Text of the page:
Patients with lower incomes less likely to die at home

February 25, 2013
Patients with lower incomes less likely to die at home
Patients with limited financial resources are less likely to die at home, according to research published online Feb. 18 in JAMA Internal Medicine.

(HealthDay)—Patients with limited financial resources are less likely to die at home, according to research published online Feb. 18 in JAMA Internal Medicine.

Joshua S. Barclay, M.D., the from University of Virginia in Charlottesville, and colleagues analyzed data from the central administrative and clinical database of a for-profit, multi-state hospice (Jan. 1, 1999, to Dec. 31, 2003) and correlated it to zip codes matched to U.S. census tracts to generate median annual household incomes, separated into $10,000 increments (≤$20,000 to >$50,000).

The researchers found that, of the 61,063 enrollees admitted to routine care in a private residence, 13,804 (22.61 percent) transferred from home to another location (such as an inpatient hospice unit or nursing home) with hospice care before death. Transferred patients had a significantly lower mean median household income ($42,585 versus $46,777) and were significantly less likely to have received any continuous care (49.38 versus 30.61 percent). Continuous care was received for a median of four days. For patients who did not receive continuous care, the odds of transfer from home before death increased with decreasing median annual household incomes (odds ratio range, 1.26 to 1.76). Transfer from home was not predicted by income for patients who received continuous care.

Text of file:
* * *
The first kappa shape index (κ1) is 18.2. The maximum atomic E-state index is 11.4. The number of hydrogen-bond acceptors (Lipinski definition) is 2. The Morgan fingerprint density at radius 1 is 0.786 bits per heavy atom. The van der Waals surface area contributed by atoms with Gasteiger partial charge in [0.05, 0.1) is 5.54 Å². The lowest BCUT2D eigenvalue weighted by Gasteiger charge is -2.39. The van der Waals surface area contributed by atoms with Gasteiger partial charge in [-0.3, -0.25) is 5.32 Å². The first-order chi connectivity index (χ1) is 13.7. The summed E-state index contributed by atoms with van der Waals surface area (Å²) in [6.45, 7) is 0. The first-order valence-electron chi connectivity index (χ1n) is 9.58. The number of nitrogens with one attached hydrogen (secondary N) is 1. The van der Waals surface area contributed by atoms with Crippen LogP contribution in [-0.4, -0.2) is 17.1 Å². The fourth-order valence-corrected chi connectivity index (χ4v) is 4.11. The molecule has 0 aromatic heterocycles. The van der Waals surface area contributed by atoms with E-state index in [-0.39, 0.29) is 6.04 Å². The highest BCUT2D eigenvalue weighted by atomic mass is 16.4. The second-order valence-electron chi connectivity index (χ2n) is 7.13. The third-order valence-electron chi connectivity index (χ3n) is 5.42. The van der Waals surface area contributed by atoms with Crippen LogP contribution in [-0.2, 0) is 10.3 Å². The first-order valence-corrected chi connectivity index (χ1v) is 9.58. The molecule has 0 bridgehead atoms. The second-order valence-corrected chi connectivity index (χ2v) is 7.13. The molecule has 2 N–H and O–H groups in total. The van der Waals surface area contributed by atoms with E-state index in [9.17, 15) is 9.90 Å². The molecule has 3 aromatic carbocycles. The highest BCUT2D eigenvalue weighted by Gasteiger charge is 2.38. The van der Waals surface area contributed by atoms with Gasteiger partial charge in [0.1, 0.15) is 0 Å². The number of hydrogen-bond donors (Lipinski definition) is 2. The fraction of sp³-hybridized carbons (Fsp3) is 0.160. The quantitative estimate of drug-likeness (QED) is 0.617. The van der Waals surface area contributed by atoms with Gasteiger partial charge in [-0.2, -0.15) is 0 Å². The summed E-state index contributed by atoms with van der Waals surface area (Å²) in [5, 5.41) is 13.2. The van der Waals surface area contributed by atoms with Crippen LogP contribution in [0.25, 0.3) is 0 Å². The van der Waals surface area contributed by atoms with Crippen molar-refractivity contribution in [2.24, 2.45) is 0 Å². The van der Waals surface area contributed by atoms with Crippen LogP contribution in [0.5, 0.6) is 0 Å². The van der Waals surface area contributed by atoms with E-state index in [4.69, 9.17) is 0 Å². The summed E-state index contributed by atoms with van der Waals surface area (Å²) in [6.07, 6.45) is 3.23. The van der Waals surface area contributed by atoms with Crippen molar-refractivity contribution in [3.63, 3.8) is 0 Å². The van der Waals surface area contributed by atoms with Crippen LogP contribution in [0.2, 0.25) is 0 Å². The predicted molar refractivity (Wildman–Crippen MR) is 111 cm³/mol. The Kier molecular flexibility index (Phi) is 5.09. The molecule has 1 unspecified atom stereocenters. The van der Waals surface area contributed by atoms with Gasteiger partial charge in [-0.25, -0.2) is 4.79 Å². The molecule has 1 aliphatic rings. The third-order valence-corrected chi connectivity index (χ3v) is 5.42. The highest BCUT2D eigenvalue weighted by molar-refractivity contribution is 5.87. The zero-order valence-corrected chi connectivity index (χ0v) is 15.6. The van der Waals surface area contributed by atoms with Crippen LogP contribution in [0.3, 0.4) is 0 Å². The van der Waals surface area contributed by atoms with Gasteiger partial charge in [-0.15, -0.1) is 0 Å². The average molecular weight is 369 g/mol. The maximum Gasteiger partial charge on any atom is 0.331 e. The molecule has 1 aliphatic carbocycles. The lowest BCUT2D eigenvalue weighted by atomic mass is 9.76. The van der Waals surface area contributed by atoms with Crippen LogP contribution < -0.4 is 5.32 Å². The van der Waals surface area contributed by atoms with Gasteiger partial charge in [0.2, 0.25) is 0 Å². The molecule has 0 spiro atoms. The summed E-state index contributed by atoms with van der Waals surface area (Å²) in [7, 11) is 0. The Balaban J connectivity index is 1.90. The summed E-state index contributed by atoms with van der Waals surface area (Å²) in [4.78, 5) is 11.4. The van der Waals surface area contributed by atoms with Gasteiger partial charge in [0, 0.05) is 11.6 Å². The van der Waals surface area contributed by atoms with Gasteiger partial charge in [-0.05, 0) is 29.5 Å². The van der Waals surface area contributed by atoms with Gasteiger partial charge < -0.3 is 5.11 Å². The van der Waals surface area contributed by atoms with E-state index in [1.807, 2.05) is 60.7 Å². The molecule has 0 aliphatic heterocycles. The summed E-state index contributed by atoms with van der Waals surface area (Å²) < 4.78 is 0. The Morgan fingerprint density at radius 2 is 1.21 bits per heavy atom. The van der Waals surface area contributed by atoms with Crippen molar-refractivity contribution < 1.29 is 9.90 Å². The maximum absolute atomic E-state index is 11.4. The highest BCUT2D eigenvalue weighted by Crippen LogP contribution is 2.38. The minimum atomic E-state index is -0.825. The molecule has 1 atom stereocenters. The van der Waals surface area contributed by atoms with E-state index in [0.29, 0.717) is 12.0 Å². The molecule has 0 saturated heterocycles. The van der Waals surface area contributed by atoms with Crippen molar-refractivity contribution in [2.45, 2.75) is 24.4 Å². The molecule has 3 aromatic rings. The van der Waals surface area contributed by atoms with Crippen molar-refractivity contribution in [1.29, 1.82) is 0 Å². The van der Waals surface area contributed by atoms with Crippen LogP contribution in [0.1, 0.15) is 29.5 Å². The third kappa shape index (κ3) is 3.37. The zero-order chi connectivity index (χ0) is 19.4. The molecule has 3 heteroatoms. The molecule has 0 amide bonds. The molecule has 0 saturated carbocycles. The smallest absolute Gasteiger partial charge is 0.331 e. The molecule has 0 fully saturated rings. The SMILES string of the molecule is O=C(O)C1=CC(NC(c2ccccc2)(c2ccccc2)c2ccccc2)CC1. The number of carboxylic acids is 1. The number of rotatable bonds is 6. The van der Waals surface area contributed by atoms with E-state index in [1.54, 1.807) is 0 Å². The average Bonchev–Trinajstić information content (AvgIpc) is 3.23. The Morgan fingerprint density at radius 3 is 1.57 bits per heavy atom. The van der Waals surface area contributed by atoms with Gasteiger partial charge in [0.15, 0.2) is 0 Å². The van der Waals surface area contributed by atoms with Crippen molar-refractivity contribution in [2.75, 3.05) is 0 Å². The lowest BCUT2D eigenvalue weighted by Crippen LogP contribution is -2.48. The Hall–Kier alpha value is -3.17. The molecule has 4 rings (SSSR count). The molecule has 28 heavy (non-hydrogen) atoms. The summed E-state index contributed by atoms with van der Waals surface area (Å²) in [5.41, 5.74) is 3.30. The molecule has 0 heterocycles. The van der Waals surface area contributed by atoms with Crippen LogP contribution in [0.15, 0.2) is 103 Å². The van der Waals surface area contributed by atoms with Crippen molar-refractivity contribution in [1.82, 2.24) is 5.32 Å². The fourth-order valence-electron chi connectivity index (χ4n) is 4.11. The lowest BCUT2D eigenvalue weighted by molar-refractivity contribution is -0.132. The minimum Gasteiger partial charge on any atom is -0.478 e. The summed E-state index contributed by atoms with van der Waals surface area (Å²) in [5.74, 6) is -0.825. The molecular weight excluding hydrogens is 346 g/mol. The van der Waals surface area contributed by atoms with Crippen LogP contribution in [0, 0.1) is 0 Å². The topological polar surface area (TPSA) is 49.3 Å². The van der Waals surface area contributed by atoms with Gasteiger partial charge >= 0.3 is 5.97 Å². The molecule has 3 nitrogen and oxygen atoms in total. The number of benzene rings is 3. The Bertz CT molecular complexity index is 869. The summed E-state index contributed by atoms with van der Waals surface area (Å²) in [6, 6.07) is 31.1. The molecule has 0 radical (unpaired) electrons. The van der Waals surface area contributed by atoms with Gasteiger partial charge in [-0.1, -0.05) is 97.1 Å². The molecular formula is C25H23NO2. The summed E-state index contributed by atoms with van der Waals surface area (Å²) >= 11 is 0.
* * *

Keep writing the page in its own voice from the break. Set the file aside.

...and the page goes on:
" with may be less likely to die at home, especially if they are not able to access needed support beyond what is available with routine ," the authors write.

Explore further: Supply of hospice services strongly associated with local area's median household income

More information: Abstract
Full Text (subscription or payment may be required)

Related Stories

Hospice visit number affects ability to die at home

June 27, 2012

(HealthDay) -- Hospice patients with cancer are more likely to be able to die in the setting of their choice if they receive at least one hospice visit per day during the first four days of hospice care, according to research ...

Recommended for you

Beyond the sweetness of sugar

June 24, 2016

We all know the nutritional "evils" of sugar as a potential cause of obesity, chronic disease and death, through to being a potentially brain damaging substance.

Is 'when we eat' as important as 'what we eat'?

June 21, 2016

In a review of research on the effect of meal patterns on health, the few studies available suggest that eating irregularly is linked to a higher risk of metabolic syndrome (high blood pressure, type 2 diabetes and obesity). ...

0 comments

Please sign in to add a comment. Registration is free, and takes less than a minute. Read more

Click here to reset your password.
Sign in to get notified via email when new comments are made.